When I grow up I want to be a: Writer.
I encouraged the students to never give up on their dreams and not be afraid to make mistakes. One of my early writings "Iki the Elephant" was viewed - hardly legible on the yellowed paper of long ago. Clearly, it was a masterpiece to have been saved these many decades. I distinctly recall my teacher being very impressed with the story. Yet misspelled words riddled the page and, honestly, the storyline hardly kept my attention. I hoped the teachers would not whip out their red pens today.
There is no getting around the fact Alzheimer's is a wretched disease. It takes up residence in the brain and seeks to deteriorate and destroy it, affecting literally everything in a person's being. I can think of few things more grievous than that. However, the grey haired man I am looking forward to visiting this afternoon is anything but sorrowful. He is sweet and comical - downright captivating. He lights up my world!
We were not created to simply make it through another day. Only when we rise above our circumstances and embrace the life we have, despite the losses, are we truly living.
Early on in the process of writing Stone Benches, I knew this was going to be significant. It did not have anything to do with me, or even my family - but rather God's incredible love for those with this disease, as well as the footprints that journey beside them. I wept- not for myself, but for those I would never meet. People who will be facing this disease next week and don't even see it coming. This produced a drive and resolve in me- the motivation to leap out of bed in the middle of the night and throw inspiration onto my computer screen.
"We are marching out of the shadows and into the light to expose this disease"
Stone Benches: Understanding the Invisible Footprints of Dementia
This is precisely what was accomplished yesterday as a group of 14 of us met with each of our Congressional representatives and United States Senators. The Alzheimer's Association had specific "asks", which lined up perfectly with what I have been hearing on a daily basis from families and Memory Care staff.
We need funding for research,
as well as support for our families and training for staff.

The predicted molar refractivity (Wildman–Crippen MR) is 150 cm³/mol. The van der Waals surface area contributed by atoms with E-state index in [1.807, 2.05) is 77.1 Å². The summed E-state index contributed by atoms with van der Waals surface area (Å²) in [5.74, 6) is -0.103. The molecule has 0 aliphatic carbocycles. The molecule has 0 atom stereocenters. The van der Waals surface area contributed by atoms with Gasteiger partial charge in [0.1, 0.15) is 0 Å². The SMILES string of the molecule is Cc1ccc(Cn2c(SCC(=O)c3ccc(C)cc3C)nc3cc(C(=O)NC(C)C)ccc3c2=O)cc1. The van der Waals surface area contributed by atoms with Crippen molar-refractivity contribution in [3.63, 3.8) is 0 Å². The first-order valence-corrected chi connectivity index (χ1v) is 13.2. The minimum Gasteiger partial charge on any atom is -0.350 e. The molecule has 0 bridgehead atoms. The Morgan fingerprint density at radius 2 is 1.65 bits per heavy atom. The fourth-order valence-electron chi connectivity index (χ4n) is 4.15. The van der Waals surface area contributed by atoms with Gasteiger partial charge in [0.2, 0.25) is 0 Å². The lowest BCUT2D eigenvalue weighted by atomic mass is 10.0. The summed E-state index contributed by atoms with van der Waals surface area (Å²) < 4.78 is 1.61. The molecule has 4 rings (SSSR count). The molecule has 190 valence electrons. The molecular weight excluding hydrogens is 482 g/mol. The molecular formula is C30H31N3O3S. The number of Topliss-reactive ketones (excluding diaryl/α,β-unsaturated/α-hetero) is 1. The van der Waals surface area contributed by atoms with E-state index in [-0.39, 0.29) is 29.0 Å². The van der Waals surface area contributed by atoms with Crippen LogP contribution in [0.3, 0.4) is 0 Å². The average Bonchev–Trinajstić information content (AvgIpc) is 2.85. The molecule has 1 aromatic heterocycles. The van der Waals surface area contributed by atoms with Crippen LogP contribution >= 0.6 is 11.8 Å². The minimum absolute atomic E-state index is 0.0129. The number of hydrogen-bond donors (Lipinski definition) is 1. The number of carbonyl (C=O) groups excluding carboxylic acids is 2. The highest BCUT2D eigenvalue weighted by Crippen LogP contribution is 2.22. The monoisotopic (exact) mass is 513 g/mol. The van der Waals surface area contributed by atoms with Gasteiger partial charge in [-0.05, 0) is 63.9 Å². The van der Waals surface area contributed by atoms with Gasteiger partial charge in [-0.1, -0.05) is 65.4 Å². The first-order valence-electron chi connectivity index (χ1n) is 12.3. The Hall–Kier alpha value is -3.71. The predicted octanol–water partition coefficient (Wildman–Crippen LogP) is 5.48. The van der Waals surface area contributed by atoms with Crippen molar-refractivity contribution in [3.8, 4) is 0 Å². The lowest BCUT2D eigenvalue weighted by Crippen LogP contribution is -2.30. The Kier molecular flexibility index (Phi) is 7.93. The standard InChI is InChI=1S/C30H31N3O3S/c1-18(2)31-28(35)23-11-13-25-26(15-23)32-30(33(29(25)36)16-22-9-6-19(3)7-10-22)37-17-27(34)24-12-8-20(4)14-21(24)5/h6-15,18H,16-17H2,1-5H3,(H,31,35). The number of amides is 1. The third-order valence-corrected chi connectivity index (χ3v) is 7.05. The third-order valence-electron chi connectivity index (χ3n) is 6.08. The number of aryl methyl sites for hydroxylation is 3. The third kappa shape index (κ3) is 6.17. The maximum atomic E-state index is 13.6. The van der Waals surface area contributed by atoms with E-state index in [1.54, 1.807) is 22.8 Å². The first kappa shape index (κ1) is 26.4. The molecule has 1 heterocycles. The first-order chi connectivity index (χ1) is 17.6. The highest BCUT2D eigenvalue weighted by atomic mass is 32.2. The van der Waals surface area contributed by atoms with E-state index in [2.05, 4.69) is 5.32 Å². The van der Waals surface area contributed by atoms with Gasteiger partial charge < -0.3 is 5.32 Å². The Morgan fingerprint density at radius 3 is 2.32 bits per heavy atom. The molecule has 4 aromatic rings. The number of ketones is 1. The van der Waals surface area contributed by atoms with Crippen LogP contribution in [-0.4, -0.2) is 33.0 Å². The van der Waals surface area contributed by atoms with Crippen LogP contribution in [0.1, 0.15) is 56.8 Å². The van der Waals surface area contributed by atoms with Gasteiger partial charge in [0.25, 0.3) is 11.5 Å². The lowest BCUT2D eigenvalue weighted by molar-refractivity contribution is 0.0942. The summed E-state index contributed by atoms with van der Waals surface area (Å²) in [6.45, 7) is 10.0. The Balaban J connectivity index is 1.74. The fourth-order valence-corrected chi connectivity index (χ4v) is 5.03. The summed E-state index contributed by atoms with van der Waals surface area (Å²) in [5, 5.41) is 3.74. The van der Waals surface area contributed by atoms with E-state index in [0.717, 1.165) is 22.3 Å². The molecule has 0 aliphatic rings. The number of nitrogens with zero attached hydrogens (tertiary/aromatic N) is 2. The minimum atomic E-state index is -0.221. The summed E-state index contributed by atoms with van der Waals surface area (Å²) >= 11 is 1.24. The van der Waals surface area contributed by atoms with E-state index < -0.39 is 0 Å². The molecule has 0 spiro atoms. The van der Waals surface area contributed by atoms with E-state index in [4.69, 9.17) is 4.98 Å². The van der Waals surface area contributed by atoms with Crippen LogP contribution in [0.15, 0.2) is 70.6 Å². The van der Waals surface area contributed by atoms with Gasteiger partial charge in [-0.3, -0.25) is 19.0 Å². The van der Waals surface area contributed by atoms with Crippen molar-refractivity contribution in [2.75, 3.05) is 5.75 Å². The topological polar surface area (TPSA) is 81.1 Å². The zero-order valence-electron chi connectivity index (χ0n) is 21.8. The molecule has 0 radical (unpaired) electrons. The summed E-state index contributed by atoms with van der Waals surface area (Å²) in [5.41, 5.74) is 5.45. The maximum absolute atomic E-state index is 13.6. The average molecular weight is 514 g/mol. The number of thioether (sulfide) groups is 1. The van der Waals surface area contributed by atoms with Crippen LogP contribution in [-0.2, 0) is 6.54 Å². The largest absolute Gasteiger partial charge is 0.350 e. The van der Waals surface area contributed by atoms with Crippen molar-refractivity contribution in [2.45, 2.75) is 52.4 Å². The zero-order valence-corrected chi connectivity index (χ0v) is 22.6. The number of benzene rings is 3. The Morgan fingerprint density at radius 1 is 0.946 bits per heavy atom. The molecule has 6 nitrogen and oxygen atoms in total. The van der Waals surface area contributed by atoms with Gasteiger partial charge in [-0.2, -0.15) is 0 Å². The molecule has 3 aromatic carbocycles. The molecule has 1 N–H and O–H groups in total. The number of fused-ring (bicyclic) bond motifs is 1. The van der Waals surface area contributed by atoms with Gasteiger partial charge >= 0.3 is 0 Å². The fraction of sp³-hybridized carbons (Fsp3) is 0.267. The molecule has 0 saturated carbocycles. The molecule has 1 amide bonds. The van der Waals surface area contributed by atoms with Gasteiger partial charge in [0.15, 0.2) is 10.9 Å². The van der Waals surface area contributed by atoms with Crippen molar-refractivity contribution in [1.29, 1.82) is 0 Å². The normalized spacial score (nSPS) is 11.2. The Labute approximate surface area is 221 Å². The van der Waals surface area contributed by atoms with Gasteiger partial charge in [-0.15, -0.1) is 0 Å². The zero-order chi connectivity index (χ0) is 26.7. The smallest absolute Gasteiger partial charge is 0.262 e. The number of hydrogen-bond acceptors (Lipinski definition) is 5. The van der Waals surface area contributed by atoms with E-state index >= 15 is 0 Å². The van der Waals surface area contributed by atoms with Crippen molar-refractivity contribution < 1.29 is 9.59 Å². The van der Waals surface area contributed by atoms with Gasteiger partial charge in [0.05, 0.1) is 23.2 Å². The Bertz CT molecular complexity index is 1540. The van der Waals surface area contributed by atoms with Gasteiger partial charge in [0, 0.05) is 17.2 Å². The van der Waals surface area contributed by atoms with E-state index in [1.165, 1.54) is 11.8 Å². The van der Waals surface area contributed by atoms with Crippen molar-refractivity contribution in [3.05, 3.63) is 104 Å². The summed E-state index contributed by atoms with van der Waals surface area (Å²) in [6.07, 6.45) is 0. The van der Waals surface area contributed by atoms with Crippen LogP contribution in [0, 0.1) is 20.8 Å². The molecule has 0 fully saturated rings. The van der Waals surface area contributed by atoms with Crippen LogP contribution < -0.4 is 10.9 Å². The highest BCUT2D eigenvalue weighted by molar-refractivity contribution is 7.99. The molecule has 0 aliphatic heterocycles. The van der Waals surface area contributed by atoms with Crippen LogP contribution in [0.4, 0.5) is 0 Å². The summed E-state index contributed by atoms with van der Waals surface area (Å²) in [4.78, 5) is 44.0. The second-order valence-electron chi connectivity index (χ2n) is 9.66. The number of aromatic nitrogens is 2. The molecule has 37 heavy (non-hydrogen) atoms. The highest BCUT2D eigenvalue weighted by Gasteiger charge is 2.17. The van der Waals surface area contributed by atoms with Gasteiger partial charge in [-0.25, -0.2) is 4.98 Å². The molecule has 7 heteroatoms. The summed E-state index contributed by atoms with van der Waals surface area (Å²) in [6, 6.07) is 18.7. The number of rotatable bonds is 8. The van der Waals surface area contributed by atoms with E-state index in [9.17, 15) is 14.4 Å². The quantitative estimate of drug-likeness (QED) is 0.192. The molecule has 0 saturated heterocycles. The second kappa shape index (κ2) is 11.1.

In an unprecedented response, our two Senators accepted our request to co-sponsor the Hope act, which will provide much needed planning services for families, support for caregivers, and education for our Memory Care staff. They will lead the way in getting this bill passed in the Senate. I am proud that Oklahoma is at the forefront of this crucial step in the right direction.
The House was not in session, so we met with staff members. Due to the interest and encouraging support we received from those with influence in these representative's offices, we expect support to come from the House as well. Our requests are significant, including additional funding for research of $400 million this year. We believe if this money is not allocated now, trillions of dollars will be spent within a decade on Medicare expenses for this disease.allocated now, trillions of dollars will be spent within a decade on Medicare expenses for this disease.
This disease is of epidemic proportions and cannot be ignored.
We are so grateful to the Alzheimer's Association, as well as the dedicated members from Oklahoma who have been down in the trenches preparing this groundwork, developing relationships with our leaders, and battling for all of us who walk alongside the invisible footprints of dementia. It was an honor to sit in the room with polished, passionate professionals who have been advocating in Washington D.C. for years.
We joined these seasoned advocates and provided a strong presence of numbers in the room. Three of us, daughters representing our veteran fathers who battle the effects of of this disease on a daily basis, along with a hospice director, memory care director, and memory care aide let our nation's leaders know Oklahomans are passionate about this cause and ready for answers!
"It is going to take all of us telling our stories.
Standing up and saying, "I've had enough of this heartache!"
Stone Benches, pg 291
Our nation's leaders heard our personal stories; each member also received a copy of Stone Benches. Two of the staffers shared their personal connection - their grandmothers have Alzheimer's disease. Not only were our stories shared, our emotions were felt as well. We witnessed tears in the eyes of these professional men and women who lead our country.
Meanwhile, back at Memory Care, my daughter was feeding her grandfather lunch. Rex looked at my dad and said, "That's your daughter?" Dad responded, "No, that's your daughter." "Oh, my daughter!" Rex replied, "Thank you!"
It took an army to care for our fathers while we were gone. Ural's daughter, Cathy, is blessed with sisters who visited to feed him and take care of his daily needs. My husband fed my dad, wiped his nose, and joined Rex and Dad's dining room antics, as did my daughter and son-in-law who live nearby. We are so grateful for the support of family, friends, and memory care staff who assured us of our dad's loving care in our absence.
Thank you to all who prayed for this journey - your prayers have been heard!
#StoneBenches #TheyHaveAName #EndAlz #AlzForum #WashingtonDC #Capitol Hill
#HOPE #MemoryCare #Rex #MyDad #AlzFamilies